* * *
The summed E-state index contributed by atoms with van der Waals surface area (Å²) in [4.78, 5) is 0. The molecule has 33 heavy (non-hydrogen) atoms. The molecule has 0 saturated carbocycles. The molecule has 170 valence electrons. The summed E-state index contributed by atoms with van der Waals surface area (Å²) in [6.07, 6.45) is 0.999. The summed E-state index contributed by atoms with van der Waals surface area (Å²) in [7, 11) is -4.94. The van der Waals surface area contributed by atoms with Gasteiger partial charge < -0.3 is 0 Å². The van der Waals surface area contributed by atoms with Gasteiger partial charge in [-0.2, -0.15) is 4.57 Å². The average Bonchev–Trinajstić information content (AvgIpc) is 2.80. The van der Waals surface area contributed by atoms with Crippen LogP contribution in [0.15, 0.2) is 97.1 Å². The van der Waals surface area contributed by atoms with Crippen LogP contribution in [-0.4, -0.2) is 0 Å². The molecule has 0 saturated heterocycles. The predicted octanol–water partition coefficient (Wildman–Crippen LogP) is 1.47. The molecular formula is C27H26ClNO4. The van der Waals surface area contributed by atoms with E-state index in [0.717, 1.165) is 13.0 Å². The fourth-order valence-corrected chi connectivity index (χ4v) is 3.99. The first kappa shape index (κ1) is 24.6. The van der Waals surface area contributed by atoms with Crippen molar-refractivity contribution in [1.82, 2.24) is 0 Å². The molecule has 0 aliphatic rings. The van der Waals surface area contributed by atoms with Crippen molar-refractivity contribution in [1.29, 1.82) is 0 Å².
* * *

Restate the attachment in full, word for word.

The summed E-state index contributed by atoms with van der Waals surface area (Å²) in [4.78, 5) is 0. The molecule has 33 heavy (non-hydrogen) atoms. The molecule has 0 saturated carbocycles. The molecule has 170 valence electrons. The summed E-state index contributed by atoms with van der Waals surface area (Å²) in [6.07, 6.45) is 0.999. The summed E-state index contributed by atoms with van der Waals surface area (Å²) in [7, 11) is -4.94. The van der Waals surface area contributed by atoms with Gasteiger partial charge < -0.3 is 0 Å². The van der Waals surface area contributed by atoms with Gasteiger partial charge in [-0.2, -0.15) is 4.57 Å². The average Bonchev–Trinajstić information content (AvgIpc) is 2.80. The van der Waals surface area contributed by atoms with Crippen LogP contribution in [0.15, 0.2) is 97.1 Å². The van der Waals surface area contributed by atoms with Crippen LogP contribution in [-0.4, -0.2) is 0 Å². The molecule has 0 saturated heterocycles. The predicted octanol–water partition coefficient (Wildman–Crippen LogP) is 1.47. The molecular formula is C27H26ClNO4. The van der Waals surface area contributed by atoms with E-state index in [0.717, 1.165) is 13.0 Å². The fourth-order valence-corrected chi connectivity index (χ4v) is 3.99. The first kappa shape index (κ1) is 24.6. The van der Waals surface area contributed by atoms with Crippen molar-refractivity contribution in [1.82, 2.24) is 0 Å². The molecule has 0 aliphatic rings. The van der Waals surface area contributed by atoms with Crippen molar-refractivity contribution in [1.29, 1.82) is 0 Å².